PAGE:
MARTIN: Did your parents ever help you train? Did they bring any of their track and field experience to your game?

Mr. WANG: Oh, definitely. My parents had been training me since I was child. We used to train about six days a week. I remember, you know, having to wake up Saturday morning at 7 o'clock in the morning and go running. You know, I am what I am because of them.

MARTIN: We had the opportunity earlier in the year to talk to Jeremy Lin who's a standout basketball player at Harvard and also has gotten a lot of attention both for his play and also for the fact that there aren't a lot of Asian-Americans in pro basketball either, or basketball in general in this country. And I just wondered, was the fact of your being a Chinese-American, did that ever cause any comment when you were playing?

Mr. WANG: It did when I was younger. You know, I got some racial jokes just because, you know, people just they weren't really used to seeing, you know, Chinese football players out there. But, you know, like I said, my mom warned me, she prepared me for it. She said, you're different. Kids are going to pick on you, you just got to deal with it. And so I wasn't really too bothered by it just because my parents already, you know, warned me about it.

When I got older, into high school and everything, it kind of stopped, you know, because kids got more mature. So after that, it didn't really happen that much.

MARTIN: Also, you kind of had something for them, right, by that point?

Mr. WANG: Yeah, definitely. Definitely. I was a lot bigger.

(Soundbite of laughter)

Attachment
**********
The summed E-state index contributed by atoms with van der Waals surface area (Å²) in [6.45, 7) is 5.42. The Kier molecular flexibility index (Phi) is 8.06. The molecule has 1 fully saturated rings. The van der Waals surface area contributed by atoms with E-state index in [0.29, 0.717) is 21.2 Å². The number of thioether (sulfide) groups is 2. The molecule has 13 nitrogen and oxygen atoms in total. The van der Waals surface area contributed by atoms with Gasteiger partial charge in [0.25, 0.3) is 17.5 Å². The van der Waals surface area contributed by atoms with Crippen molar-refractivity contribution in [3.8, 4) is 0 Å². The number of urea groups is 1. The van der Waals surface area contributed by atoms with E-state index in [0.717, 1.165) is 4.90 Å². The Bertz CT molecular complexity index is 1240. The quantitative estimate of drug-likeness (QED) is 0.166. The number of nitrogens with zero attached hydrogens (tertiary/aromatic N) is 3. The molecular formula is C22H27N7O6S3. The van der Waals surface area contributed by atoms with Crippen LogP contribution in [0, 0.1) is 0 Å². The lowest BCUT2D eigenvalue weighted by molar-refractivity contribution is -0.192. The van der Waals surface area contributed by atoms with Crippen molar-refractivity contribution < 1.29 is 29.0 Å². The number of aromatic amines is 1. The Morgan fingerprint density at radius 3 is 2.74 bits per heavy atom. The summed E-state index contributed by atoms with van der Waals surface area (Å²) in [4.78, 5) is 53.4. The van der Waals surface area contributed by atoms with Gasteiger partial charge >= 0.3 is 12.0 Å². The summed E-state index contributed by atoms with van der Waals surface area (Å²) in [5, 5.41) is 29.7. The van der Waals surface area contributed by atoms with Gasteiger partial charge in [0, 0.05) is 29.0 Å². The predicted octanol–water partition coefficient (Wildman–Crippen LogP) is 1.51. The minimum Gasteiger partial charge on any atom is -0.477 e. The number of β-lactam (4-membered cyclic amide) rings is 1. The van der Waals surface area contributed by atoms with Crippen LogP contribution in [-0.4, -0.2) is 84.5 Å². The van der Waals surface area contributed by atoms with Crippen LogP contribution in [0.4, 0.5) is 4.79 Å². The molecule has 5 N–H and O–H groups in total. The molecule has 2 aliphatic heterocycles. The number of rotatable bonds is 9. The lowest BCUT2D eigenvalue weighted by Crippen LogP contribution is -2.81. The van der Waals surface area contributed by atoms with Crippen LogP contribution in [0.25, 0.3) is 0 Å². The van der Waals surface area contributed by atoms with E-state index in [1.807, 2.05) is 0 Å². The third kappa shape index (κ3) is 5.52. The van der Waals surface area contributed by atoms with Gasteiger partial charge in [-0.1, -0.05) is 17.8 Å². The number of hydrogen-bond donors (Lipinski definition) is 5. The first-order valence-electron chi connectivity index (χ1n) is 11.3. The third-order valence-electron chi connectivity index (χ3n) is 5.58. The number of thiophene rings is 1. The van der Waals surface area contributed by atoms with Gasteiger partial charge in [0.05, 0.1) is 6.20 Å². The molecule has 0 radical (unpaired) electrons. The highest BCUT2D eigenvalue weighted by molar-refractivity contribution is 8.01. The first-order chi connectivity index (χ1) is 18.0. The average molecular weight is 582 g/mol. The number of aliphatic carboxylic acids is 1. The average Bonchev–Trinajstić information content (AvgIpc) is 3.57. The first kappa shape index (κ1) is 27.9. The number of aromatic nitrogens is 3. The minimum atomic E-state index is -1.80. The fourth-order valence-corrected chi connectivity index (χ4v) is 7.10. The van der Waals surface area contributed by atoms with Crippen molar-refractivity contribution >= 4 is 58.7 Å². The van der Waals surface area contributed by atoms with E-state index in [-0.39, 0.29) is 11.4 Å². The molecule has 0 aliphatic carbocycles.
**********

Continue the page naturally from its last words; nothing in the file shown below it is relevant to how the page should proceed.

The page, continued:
MARTIN: Do you happen to know whether your being drafted has gotten any attention in China? I mean, American football is still pretty new to China, too, and I just wonder whether your achievement has been noted there.

Mr. WANG: Yeah, it definitely has. I've been in, like, all the papers over there. My dad has a lot of friends from, you know, when he did sports and they said everybody's been talking about it. So, yeah, definitely have.

MARTIN: Do you feel I have no opinion about this, I'm just asking I just wonder, oftentimes when you're the first to do anything, there's a little bit of extra pressure that comes from feeling that you have to represent. Do you feel any of that?

Mr. WANG: You know, at first when people started talking about it a lot, it did. But then when it came down to it, you know, my parents, you know, theyve always remind me just, you know, do one step at a time. And so, you know, when it comes down to it I just got to play football. I'm just a football player so, you know, thats how I kind of just keep the pressure off.

MARTIN: Any plans for an Ed Wang shoe or any...

(Soundbite of laughter)

Mr. WANG: No. I still got to make the team.

(Soundbite of laughter)

MARTIN: Okay. Well, last year the Bills ranked 16th in the league for rushing. And the season overall, six wins, 10 losses. What do you think for this year? Care to make a prediction?

Mr. WANG: I have no predictions. I just, you know, hopefully I can make the team and just, you know, make the team better and, you know, contribute my way.

MARTIN: All right. Well, good luck to you.

Mr. WANG: Thank you very much.

MARTIN: Edward Wang is a newly drafted offensive tackle for the Buffalo Bills. He joined us from Bill's training camp in Orchard Park, New York.

And we certainly wish you and your family all the best.

Mr. WANG: Thank you very much. Thank you for having me.

(Soundbite of music)

Copyright © 2010 NPR. All rights reserved. Visit our website terms of use and permissions pages at for further information.

NPR transcripts are created on a rush deadline by Verb8tm, Inc., an NPR contractor, and produced using a proprietary transcription process developed with NPR. This text may not be in its final form and may be updated or revised in the future. Accuracy and availability may vary. The authoritative record of NPR’s programming is the audio record.